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Server Setup

Beyond Privoxy

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There is software that we all know and love, and more often than not, forget about it.

Privoxy is one of them. It allows you to filter ads and is also a go-to solution for anonymous browsing when it is coupled with Tor.

With the arrival of adblock plugins in Chrome, and the web increasingly using TLS encryption, the filtering power of Privoxy has lessened.

Why, is that, at least by default, it cannot tinker with encrypted traffic between your browser and a remote server.
Fixing Privoxy filtering for TLS connections (which are prevalent nowadays), requires making it a “man-in-the-middle”,
and ensuring trust between the browser and Privoxy’s own TLS certificate.

All that in mind, the Privoxy’s function of being a forwarding proxy between different protocols (HTTP to SOCKS5) is quite capable.
It is used with Tor, and you can use it also for clients which are not capable of talking to SOCKS 5 proxies.

Before we review on using those functions, let’s install Privoxy in CentOS 8 machine:

Install Privoxy in CentOS/RHEL 8

sudo dnf -y install https://extras.getpagespeed.com/release-latest.rpm
sudo dnf install privoxy
sudo systemctl start privoxy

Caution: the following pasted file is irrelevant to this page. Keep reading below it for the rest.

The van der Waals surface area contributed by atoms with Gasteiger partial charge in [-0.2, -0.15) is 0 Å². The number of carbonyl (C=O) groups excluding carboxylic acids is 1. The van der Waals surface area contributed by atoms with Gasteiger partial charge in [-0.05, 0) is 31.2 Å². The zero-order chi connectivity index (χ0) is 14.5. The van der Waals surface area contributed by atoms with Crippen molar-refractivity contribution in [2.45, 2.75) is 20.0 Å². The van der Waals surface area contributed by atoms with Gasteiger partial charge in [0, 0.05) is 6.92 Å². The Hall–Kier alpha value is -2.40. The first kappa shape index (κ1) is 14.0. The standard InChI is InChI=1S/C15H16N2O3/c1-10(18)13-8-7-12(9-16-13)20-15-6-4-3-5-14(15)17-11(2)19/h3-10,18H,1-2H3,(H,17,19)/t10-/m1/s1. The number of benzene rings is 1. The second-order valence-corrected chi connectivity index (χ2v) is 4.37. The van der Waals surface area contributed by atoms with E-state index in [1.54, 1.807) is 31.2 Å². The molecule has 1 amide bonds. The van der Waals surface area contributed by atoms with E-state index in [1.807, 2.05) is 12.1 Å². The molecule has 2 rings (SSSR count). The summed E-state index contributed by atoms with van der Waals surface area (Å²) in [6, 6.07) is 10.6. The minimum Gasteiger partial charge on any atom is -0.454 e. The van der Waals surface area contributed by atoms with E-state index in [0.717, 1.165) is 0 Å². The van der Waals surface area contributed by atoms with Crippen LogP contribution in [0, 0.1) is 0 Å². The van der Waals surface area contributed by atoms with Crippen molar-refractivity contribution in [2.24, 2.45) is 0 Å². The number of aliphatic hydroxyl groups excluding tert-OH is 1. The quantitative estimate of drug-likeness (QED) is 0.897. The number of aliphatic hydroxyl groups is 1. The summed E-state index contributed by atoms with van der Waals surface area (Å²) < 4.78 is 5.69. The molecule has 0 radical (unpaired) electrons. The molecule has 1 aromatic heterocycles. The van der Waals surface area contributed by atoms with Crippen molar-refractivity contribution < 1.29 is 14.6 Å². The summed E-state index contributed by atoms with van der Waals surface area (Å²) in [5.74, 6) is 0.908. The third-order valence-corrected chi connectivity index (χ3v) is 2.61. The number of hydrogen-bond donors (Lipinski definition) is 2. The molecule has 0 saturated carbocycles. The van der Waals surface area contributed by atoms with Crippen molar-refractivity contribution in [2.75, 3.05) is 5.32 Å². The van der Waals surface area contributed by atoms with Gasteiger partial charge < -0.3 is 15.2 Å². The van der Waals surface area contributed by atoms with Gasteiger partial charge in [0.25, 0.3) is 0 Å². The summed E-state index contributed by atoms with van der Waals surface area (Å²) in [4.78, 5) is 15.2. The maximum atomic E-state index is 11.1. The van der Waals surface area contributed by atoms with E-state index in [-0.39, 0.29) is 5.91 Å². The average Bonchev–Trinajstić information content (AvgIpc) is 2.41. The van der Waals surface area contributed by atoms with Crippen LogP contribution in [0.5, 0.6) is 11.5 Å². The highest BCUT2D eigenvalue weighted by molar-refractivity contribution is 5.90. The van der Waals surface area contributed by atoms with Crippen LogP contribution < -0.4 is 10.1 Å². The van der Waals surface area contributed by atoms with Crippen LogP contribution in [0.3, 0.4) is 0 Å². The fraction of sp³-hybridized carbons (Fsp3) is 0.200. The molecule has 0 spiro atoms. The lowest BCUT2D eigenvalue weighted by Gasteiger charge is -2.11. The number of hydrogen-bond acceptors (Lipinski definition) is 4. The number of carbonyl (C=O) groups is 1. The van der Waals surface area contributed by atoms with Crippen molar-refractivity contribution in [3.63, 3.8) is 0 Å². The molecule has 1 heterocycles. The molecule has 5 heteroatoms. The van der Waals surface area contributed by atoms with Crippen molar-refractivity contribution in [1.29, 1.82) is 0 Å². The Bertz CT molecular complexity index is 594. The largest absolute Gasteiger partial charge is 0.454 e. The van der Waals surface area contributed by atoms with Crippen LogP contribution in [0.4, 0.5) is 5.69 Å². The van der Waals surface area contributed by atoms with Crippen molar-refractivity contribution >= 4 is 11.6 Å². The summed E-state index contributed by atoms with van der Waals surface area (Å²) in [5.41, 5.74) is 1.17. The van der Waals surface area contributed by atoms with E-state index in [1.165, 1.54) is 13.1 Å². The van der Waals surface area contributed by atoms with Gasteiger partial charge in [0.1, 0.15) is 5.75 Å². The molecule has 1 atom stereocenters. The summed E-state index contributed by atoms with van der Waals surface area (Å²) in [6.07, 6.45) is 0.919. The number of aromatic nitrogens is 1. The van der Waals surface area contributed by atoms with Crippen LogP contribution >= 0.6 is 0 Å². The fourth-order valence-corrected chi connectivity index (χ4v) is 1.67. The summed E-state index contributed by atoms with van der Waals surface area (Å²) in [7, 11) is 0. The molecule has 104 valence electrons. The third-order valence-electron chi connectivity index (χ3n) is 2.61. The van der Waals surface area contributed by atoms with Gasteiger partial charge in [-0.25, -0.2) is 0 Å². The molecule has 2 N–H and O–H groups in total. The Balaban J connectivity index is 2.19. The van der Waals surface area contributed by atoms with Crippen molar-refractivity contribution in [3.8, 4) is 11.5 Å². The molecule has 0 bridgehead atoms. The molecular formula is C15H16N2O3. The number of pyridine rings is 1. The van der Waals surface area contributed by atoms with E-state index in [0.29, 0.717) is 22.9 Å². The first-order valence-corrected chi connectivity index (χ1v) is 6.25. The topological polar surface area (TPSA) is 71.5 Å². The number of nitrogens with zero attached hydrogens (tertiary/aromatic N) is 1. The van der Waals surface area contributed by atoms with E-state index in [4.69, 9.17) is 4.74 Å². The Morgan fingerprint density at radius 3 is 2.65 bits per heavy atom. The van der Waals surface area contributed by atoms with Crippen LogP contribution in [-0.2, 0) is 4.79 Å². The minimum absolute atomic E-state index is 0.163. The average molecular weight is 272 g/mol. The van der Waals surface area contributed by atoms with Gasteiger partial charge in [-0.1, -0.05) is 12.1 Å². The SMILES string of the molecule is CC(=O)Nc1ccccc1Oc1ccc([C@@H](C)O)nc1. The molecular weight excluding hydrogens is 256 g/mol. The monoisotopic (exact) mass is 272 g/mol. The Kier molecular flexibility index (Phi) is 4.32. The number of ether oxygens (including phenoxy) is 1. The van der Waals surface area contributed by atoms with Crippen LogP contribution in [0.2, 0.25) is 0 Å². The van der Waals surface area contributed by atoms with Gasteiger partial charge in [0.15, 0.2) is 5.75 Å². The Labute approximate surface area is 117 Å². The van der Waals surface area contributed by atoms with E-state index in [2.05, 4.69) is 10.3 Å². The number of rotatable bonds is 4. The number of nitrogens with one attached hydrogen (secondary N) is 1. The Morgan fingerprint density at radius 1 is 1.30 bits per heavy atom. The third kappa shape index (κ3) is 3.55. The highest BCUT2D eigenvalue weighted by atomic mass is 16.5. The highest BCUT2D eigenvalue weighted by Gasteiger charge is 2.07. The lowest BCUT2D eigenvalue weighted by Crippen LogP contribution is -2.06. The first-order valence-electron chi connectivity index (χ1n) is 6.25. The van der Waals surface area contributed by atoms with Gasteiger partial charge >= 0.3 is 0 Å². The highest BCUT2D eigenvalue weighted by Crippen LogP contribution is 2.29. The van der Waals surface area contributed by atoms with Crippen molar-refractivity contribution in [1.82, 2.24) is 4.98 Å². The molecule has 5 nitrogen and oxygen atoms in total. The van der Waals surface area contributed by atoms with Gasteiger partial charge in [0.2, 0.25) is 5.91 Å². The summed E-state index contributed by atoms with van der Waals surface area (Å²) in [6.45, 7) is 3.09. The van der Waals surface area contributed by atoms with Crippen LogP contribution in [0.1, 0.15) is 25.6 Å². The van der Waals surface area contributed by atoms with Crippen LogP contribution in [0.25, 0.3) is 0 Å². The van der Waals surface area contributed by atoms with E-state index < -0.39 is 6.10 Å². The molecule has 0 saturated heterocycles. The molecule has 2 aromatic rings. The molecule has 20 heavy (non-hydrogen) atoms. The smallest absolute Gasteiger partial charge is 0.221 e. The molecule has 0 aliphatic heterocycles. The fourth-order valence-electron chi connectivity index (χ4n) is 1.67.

Using Privoxy

Making apps SOCKS5 capable

Privoxy can be used as a forwarding proxy for clients that do not support SOCKS5 proxies.

Let’s take a real-life example, Postman app. It’s a great app for developing/working with APIs. In my case:

  • I have SOCKS5 proxy via autossh tunnel
  • I want to use the Postman app for developing a Telegram bot. The api.telegram.org servers are blocked in Russia, so I need to forward Postman requests through the proxy
  • Fact: Postman cannot talk to SOCKS5 proxies

We are looking to make things work like this:

Postman -> HTTP proxy (Privoxy) -> Socks5 SSH tunnel -> remote SSH server.

This can easily be set in Privoxy config by putting the following at the bottom of /etc/privoxy/config:

forward-socks5 .telegram.org 127.0.0.1:8123 .

The configuration above tells Privoxy to forward requests to telegram.org (or api.telegram.org), to SOCKS5 proxy at port 8123 on the same machine.
The dot tells it to make HTTP requests over that SOCKS5 proxy.
Ensure config is applied with systemctl restart privoxy.

The SOCKS5 proxy, being an “autossh tunnel”, in terms of the configuration, is just a one-liner config file at /etc/autossh/server.example.com.conf:

OPTIONS=-M 0 -o ControlPersist=no -o ServerAliveInterval=60 -o ServerAliveCountMax=3 -D 8123 -C -N john@server.example.com

Where server.example.com is FQDN of remote SSH server to connect to, john is the SSH username to connect with, and 8123 is the local port where the SOCKS5 will listen on.
You, sure enough, need to have autossh installed and running, but I’m not touching this in this post.

By default, Privoxy listens on port 8118. So configuring Postman like the following:

Postman Privoxy Config
Postman Privoxy Config

And now making requests from Postman becomes a success:

Postman to Telegram API
Postman to Telegram API

Filtering SSL

You can have Privoxy filter your SSL traffic and be as powerful as Adblock Plus.
This implies taking strong security measures in securing the “Privoxy parent certificates”, especially if you plan to deploy this in LAN.

I put the links here for later investigation of the options available for SSL filtering, and expand the article as I try them:

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